Intoxication is defined the same in either a Driving While Intoxicated (DWI) or Public Intoxication (PI) case in Texas. I had a very interesting situation that came up recently. I had a client who had been arrested for DWI. He was leaving the bar late at night with some friends and while driving home late at night one of his friends got sick. The friend had a little too much to drink and needed to throw up. My client who was driving, pulled over on the highway to let his friend handle his business. Within a couple of minutes an officer pulled in behind them to see if they needed any help. When they smelled alcohol and saw some guy puking they decided to conduct a DWI investigation on my client.
They went through the normal standard field sobriety tests (Horizontal Gaze Nystagmus, One Leg Stand, Walk and Turn) and determined that my client was intoxicated. He was arrested for DWI and taken to the station. At the station they asked him to submit to a breath test to which my client agreed. He took the test and blew a .04, well below the legal limit in Texas.
Now if you have any common sense, this just doesn’t seem right. At the end of the day the definition of intoxication is the same for both DWI and PI. What happened next was interesting. Officers usually get people to take breath tests by saying, “If you blow under the legal limit you are free to go”. Well in this case I think the officers were either embarrassed or upset, so they decided to charge him with Public Intoxication.
Per the Texas Penal Code, Intoxicated means:
(A) not having the normal use of mental or physical faculties by reason of the introduction of alcohol, a controlled substance, a drug, a dangerous drug, a combination of two or more of those substances, or any other substance into the body; or
(B) having an alcohol concentration of 0.08 or more.
So you are intoxicated in Texas if you lose your physical faculties, lose your mental faculties, or if your alcohol concentration is .08 or more. My client was not intoxicated by law in Texas, but somehow the officers thought it was ok to charge him with a “small” misdemeanor because it wasn’t that “serious”.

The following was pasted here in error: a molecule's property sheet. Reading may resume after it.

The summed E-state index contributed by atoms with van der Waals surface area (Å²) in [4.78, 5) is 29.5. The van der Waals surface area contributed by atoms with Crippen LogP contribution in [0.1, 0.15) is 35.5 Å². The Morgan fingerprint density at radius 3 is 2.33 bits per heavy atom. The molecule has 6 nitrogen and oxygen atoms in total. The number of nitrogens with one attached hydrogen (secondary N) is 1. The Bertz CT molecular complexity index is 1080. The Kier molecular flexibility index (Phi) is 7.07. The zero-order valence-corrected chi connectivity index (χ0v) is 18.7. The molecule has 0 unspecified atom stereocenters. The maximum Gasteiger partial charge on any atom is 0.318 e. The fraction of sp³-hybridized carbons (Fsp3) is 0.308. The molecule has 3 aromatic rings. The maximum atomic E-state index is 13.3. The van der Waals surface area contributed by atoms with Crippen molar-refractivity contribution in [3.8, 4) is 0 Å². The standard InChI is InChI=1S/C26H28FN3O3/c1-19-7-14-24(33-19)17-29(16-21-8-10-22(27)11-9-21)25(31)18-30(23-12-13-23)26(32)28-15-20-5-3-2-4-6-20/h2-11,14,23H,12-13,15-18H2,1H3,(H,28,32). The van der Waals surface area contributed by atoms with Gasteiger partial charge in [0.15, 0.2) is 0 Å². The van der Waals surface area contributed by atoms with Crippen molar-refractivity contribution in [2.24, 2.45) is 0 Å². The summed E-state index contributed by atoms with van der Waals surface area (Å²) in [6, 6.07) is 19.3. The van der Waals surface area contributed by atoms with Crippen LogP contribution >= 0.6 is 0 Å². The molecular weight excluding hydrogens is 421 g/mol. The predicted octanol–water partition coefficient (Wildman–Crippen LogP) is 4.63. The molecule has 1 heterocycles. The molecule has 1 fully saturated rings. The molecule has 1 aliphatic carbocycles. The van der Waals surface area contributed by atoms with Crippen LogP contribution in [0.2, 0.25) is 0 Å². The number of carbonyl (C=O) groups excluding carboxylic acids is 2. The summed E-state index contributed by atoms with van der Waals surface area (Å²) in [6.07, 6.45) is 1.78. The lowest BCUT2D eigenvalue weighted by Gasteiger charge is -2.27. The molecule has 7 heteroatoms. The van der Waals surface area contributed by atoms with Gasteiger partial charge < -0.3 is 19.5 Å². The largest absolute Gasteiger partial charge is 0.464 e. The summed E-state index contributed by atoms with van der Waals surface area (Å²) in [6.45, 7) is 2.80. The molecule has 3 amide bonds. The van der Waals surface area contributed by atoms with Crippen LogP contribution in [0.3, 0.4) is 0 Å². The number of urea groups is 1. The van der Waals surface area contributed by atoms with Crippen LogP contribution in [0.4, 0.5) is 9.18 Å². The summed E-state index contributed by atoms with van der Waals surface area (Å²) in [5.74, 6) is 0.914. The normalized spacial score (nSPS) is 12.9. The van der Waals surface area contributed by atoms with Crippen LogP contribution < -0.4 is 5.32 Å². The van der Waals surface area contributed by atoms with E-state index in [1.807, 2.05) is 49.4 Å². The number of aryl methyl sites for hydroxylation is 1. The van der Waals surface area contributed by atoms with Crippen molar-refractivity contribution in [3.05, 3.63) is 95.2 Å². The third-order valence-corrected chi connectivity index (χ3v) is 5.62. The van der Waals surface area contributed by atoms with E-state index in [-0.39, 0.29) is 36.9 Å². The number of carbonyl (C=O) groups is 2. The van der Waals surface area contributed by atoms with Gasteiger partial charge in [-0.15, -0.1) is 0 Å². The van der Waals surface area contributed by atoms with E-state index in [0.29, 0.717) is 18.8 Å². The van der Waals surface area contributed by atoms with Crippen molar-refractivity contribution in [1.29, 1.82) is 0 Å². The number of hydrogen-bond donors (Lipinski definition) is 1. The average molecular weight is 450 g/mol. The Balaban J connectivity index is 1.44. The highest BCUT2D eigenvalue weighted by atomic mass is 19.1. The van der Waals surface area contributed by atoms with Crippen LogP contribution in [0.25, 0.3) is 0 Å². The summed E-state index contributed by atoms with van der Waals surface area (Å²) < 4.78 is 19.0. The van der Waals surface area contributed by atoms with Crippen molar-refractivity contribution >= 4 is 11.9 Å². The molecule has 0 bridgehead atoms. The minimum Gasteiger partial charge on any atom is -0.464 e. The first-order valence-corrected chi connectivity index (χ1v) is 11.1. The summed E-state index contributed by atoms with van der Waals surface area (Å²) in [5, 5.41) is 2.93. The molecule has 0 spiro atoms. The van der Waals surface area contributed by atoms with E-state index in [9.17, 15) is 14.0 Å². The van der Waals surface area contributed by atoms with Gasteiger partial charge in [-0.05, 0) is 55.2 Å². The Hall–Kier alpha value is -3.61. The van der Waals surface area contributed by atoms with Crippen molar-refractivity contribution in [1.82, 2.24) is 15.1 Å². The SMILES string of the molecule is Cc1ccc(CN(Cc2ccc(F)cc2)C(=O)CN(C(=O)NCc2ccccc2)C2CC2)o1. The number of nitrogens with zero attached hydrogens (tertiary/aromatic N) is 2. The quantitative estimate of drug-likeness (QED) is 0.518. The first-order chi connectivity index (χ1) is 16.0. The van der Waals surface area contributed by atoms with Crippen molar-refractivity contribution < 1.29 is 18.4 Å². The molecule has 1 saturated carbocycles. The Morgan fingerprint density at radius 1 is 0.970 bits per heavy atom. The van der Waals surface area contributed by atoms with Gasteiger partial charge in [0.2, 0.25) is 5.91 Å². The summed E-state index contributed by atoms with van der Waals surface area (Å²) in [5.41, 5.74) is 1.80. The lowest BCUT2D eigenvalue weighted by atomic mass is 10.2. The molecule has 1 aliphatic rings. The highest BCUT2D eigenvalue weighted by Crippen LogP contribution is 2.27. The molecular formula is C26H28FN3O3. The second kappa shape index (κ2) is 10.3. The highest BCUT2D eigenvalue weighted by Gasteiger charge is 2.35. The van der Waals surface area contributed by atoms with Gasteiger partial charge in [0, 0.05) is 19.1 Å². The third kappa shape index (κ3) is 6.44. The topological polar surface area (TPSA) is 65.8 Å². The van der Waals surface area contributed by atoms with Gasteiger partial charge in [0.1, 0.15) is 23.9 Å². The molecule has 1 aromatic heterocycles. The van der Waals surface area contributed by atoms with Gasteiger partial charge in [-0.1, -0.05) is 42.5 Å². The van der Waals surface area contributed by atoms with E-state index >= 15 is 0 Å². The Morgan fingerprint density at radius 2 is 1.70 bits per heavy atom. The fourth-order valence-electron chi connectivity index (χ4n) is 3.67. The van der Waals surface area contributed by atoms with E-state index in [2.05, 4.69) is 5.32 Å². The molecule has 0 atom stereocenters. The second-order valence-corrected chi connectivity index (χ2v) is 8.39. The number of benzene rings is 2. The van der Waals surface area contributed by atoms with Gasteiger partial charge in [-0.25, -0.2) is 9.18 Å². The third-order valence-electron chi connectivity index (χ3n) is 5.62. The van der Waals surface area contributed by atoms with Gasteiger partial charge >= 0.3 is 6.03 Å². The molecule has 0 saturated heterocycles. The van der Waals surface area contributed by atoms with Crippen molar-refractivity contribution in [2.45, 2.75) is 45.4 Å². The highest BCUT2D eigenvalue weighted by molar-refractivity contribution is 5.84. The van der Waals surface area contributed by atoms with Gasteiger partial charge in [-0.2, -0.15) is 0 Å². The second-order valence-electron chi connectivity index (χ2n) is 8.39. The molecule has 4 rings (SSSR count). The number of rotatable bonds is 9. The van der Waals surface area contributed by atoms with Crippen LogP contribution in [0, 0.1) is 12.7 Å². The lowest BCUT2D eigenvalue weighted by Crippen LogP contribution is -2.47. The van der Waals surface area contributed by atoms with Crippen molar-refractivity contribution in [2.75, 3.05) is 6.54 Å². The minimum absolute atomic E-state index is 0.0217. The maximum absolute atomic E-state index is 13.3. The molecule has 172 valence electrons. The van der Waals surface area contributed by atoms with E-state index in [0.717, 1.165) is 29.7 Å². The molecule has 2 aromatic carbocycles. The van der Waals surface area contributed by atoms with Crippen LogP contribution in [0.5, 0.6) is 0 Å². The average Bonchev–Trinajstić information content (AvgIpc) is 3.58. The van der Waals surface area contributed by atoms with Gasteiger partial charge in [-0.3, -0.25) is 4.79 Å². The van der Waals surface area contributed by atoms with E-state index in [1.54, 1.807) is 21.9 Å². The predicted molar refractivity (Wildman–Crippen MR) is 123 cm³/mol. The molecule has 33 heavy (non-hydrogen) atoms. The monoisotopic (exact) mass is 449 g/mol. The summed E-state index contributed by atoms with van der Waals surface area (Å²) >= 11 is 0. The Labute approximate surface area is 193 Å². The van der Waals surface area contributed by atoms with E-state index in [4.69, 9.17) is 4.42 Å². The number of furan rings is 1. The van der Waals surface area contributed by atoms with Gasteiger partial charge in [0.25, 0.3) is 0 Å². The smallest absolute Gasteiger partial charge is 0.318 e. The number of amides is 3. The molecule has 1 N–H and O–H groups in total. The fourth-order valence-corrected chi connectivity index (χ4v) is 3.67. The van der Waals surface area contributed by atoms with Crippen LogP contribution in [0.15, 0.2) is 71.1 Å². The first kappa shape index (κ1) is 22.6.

Lucky the prosecutor understood the law and dismissed this case after the first hearing. It’s sad that my client had to waste time and money, but justice prevailed.
Harris County has a relatively new Pre-Trial Intervention Program (PTIP) for individuals charged with a first DWI. A similar program, the DIVERT program, no longer exists, and the PTIP is now taking its place. It is similar to DIVERT, but it is much harder to get into the program. (Not all judges allow entry)
In Texas, DWI laws consider anyone who is under the age of 21 to be a minor. In Texas , driving on the roads implies that you are giving police officers implied consent to check your breath or your blood for the presence of alcohol or other drugs. This means that just by driving, you are already agreeing that it is ok for an officer to ask you to take a breath or blood test. If you refuse to do so your driver’s license could be suspended for 180 days on the 1st offense and 2 years on the second. If you do not have a driver’s license, then your driving privileges will be suspended the same number of days or years once you become eligible. Now this doesn’t mean you have to take a test, it is perfectly legal, and sometimes smarter to refuse any test that an officer might want you to take.
I recently wrote about the fact that many individuals are not aware that jail phone calls are recorded. As a Houston DWI Lawyer I see individuals saying things they shouldn’t and getting themselves into trouble. Unfortunately I also see people sitting in the back of police cars running their mouth for minutes and minutes at a time. This is not smart, and there are a few reasons why.
Recently a person here in Harris County was looking for a DWI Attorney in Houston. This individual was a hardworking man who was genuinely concerned about money. He had been placed on probation for DWI and one of the conditions required him to place an ignition interlock device in his vehicle. Even though this cost him about $75 a month, he had to do it because it was ordered by the judge.